11. Mr. B.L. Pal, learned advocate for the Revenue, contends that Section 24 of the E.D. Act had no application to the present case. According to him, Charushila Dassi had only a life estate in the estate left by her husband, the rightful owner, and her interest had ceased on her death. In such circumstances, the estate duty is leviable under Section 7 of the Act as on a 'cesser of interest' and also because the property passes on the death under Section 5 of the Act. Under Section 7, property passing on the death of Charushila is deemed' to include property in which the deceased had an interest ceasing on the death of the deceased to the extent to which benefit accrues or passes by the cesser of interest. According to Mr. Pal, there was some security on six items of property or, in other words, six items of property were charged and this charge was not, nor was it in any way equivalent to, an interest in a proportion of the capital of the property charged, sufficient to produce the yearly amount. According to him, it is nothing more nor less than a right to receive the stipulated monthly sum out of the income from the whole of the property charged. It confers no interest in any particular part of the property charged but simply a security extending over the whole. Next he refers to certain decisions for conveying the manner of disposition within Section 24 of the Act. First reference is made to the decision of the Supreme Court in the case of CIT v. N.S. Getti Chettiar : [1971]82ITR599(SC) . He refers to a passage at pp. 605-606 of the report. It is stated therein that a reading of this section clearly goes to show that the words 'disposition', 'conveyance', 'assignment', 'settlement', 'delivery' and 'payment' are used as some of the modes of transfer of property. The dictionary gives various meanings for those words but those meanings do not help us. We have to understand the meaning of those words in the context in which they are used. Words in the section of a statute are not to be interpreted by having those words in one hand and the dictionary in the other. In spelling out the meaning of the words in a section, one must take into consideration the setting in which those terms are used and the purpose that they are intended to serve. If so understood, it is clear that the word 'disposition', in the context, means giving away or giving up by a person of something which was his own, 'conveyance' means transfer of ownership, 'assignment' means the transfer of the claim, the right or property to another, 'settlement' means settling the property, right or claim, conveyance or disposition of property for the benefit of another, 'delivery' contemplated therein is the delivery of one's property to another for no consideration and 'payment' implies gift of money by someone to another. In this context of the matter, Mr. Pal draws our attention to para. 3 of the will at p. 7 of the paper book. Hereunder maintenance for Charushila was provided for, so also the right of residence in the family dwelling house. There was also a provision that if the wife desired to live separately or in a separate house, in that case the amount of maintenance would be at an enhanced rate. After the death of the testator there was an agreement on 3rd of July, 1913 between Rajendra Krishna Ghosh, the father of Sambhu Nath Ghosh, who was being adopted, and Charushila Dassi, widow of Aukshoy Kumar Ghosh. Under para. 3 of the agreement it was provided that the said Smt. Charushila Dassi shall be entitled to the whole of the income of the estate of the said testator during the minority of the said Sambhu Nath Ghosh but the said Smt. Charushila Dassi shall make suitable provision for the maintenance and education of the said infant, Sambu Nath Ghosh, and shall defray the expenses of his marriage if he should be married during minority and in the event of such a marriage provide suitable maintenance to his wife. Paragraph 7 provides that on the said Sambhu Nath Ghosh attaining majority the said Smt. Charushila Dassi shall make over to him the entire estate of the testator, movable and immovable, and deeds and documents but not her personal or stridhan property. The accumulation of the income of the estate in her hands during the minority of the said Sambhu Nath Ghosh will belong to her absolutely. Paragraph 8 of the agreement states that on the said Sambhu Nath Ghosh attaining majority the said Smt. Charushila Dassi shall cease to be entitled to the whole of the income of the said estate but she shall be entitled only to a monthly sum of Rs. 2,000 to be paid to her every month in lieu of her maintenance or any other claim on the said estate and she shall be at liberty when she makes over the said estate to Sambhu Nath Ghosh on his attaining majority to retain in her hands, property either in the shape of houses or zamindaries or investment in Government securities or mortgages sufficient to yield her a monthly income of Rs. 2,000.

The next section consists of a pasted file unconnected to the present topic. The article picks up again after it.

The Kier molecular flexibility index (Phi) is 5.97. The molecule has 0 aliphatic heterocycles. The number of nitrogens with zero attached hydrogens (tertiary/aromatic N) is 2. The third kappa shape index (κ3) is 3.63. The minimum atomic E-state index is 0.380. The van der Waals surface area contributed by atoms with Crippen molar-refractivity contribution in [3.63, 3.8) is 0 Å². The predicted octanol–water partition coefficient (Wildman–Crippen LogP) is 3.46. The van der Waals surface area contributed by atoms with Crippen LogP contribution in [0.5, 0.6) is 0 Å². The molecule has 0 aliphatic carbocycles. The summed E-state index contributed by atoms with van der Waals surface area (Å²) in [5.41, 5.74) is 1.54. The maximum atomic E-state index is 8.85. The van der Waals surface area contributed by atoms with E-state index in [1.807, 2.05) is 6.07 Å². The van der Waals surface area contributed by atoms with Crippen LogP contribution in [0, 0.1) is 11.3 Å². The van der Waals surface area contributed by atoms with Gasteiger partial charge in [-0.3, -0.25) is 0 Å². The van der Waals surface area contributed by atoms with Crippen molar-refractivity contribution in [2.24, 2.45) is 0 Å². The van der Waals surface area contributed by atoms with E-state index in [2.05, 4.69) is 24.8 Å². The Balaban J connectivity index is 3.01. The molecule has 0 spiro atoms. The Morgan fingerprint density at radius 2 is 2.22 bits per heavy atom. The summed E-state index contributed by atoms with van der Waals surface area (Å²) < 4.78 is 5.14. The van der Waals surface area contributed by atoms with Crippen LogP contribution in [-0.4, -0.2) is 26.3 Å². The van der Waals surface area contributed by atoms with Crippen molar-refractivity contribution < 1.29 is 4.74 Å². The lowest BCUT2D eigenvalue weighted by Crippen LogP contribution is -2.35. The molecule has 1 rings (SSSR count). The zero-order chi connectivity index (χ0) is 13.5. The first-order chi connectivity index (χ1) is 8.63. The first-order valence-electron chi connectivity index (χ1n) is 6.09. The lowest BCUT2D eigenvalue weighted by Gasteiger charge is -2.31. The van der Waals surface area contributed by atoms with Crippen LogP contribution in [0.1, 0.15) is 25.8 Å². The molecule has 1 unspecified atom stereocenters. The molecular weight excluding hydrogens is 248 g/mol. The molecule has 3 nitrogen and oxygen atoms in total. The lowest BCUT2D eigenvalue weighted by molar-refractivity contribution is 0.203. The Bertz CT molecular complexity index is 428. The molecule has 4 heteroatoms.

12. Thereafter, on attaining majority on 7th March, 1932, Sambhu Nath Ghosh, who was then known as Debi Prasanna Ghosh, entered into an agreement with Charushila Dassi on 20th November, 1935. In para. 19 of the agreement it is stated that Debi Prasanna Ghosh requested Smt, Charushila Dassi to transfer unto him all the properties of the estate now in her hands after retaining in her hands such properties as would be sufficient to yield her a net monthly income of Rs. 2,000 to be appropriated by her to her own absolute use and benefit in terms of the said agreement. In pursuance of that it appears that Charushila Dassi retained six items of properties for her lifetime and she was to pay the municipal taxes and all other outgoings and also bear all costs of repair of the said properties and should realise and receive the income thereof in full satisfaction of her monthly allowance of Rs. 2,000 without being accountable to the said Debi Prasanna Ghosh in respect of the income and expenditure in respect of these properties in any manner whatsoever and should transfer to the said Debi Prasanna Ghosh all other properties of the estate of Aukshoy Kumar Ghosh (deceased).